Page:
Une Langue Bien Faite

A sample from the recent travelogue:

5 April, 2009, Paris, France

Sitting in Place de la Bastille contemplating a question — what is it that makes Paris, well, Paris? Perhaps this is an inherent bias, but the answer seems to boil down to vitality — life, in other words. Paris is life. And life is Paris.

I once described it as a living museum. But that is too static…Inert. Like a charged electric coil, there is energy, at times invisible, that emanates from the place. A certain immunity — insulation — is transmitted to long-time denizens. They become inured…Blasé. This is part sophistication, part survival mechanism. One would die if unable to shut off a little. The dynamism would become too much. The rejuvenating source of spirit in the city thus comes from visitors and outsiders — not yet inoculated, they positively radiate with the city’s occult energy.

In Paris, someone is always doing “something”. There is actually a fairly rigid form in the city — the way restaurants advertise their specials, the way one orders in a café, even the way people dress (stylish, but somewhat conformist — perhaps that’s the essence of style…). But this form is constantly being challenged and destabilized by the inherent eccentricity of the locale. Bourgeois mores try and contain the outbursts, yet this leads to mixed results.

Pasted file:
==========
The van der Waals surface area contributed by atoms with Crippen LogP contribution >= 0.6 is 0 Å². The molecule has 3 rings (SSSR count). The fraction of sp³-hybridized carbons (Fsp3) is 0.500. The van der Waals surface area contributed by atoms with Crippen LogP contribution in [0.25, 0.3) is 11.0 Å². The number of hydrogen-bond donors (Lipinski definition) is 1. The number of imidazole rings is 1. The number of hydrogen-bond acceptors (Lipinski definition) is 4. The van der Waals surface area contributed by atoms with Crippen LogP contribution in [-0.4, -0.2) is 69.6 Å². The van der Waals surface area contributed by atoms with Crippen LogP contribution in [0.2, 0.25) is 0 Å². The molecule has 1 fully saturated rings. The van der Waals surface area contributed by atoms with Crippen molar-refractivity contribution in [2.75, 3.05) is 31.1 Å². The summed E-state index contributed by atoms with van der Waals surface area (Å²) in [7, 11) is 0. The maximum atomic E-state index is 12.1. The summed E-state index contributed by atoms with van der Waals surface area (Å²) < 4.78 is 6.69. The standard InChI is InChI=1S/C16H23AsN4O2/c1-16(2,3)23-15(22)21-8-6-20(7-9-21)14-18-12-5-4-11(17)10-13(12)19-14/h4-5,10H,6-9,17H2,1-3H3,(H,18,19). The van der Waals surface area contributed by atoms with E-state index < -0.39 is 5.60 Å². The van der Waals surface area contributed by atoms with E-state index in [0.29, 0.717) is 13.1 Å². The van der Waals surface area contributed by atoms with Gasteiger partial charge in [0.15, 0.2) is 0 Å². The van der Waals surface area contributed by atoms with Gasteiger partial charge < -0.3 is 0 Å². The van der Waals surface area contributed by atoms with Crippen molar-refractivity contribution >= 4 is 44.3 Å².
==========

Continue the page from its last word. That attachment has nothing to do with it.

While the French are inheritors of a deeply exacting and rational Cartesian soul, it seems Paris is the vital instinctual force defying this order. In the end, if one plans anything in this city, it’s best to be prepared to adapt…

It’s a question of melangé — deep tradition mixed with exoticism and the new. Conformity and radicalism perched on the same corner. Filth and depravity juxtaposed with incredible, transcendental beauty.

There is a force, an intent, perhaps even a teleology, in Paris. It is inevitable. Like some Heraclitan dialectic, it’s an incarnation of the ever-changing river one can never step into twice. For lack of a better metaphor, Paris is a language all its own.

Add to this the fact that finding free wireless is like accidentally tripping over the Holy Grail, and it is clear how elusive the place can be…

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4 Responses to “Une Langue Bien Faite”

  1. Shefaly Says:

    Bizarrely you could replace Paris with London and it will all hold good too. Of course it may annoy a lot of Parisians but I don’t think I care. :-)

  2. The Necromancer Says:

    Indeed. Perhaps it is true of all great cities of the world (there aren’t that many…). The dynamism and the wonder of visitors, the blasé necessity of the locals. But Paris is still different, I think.

  3. ricki Says:

    I’ve always liked Hemingway’s notion of a moveable feast.

  4. The Necromancer Says:

    Certainly apt. The city has been described in so many ways. I’m reading a history of the city that mentions how it went from being perceived as feminine to masculine in the mid-19th century. I think this trend has since been reversed. I suspect this is mostly due to a distinct lack in contemporary revolutionary fervor and the major increase in shopping as a substitute…

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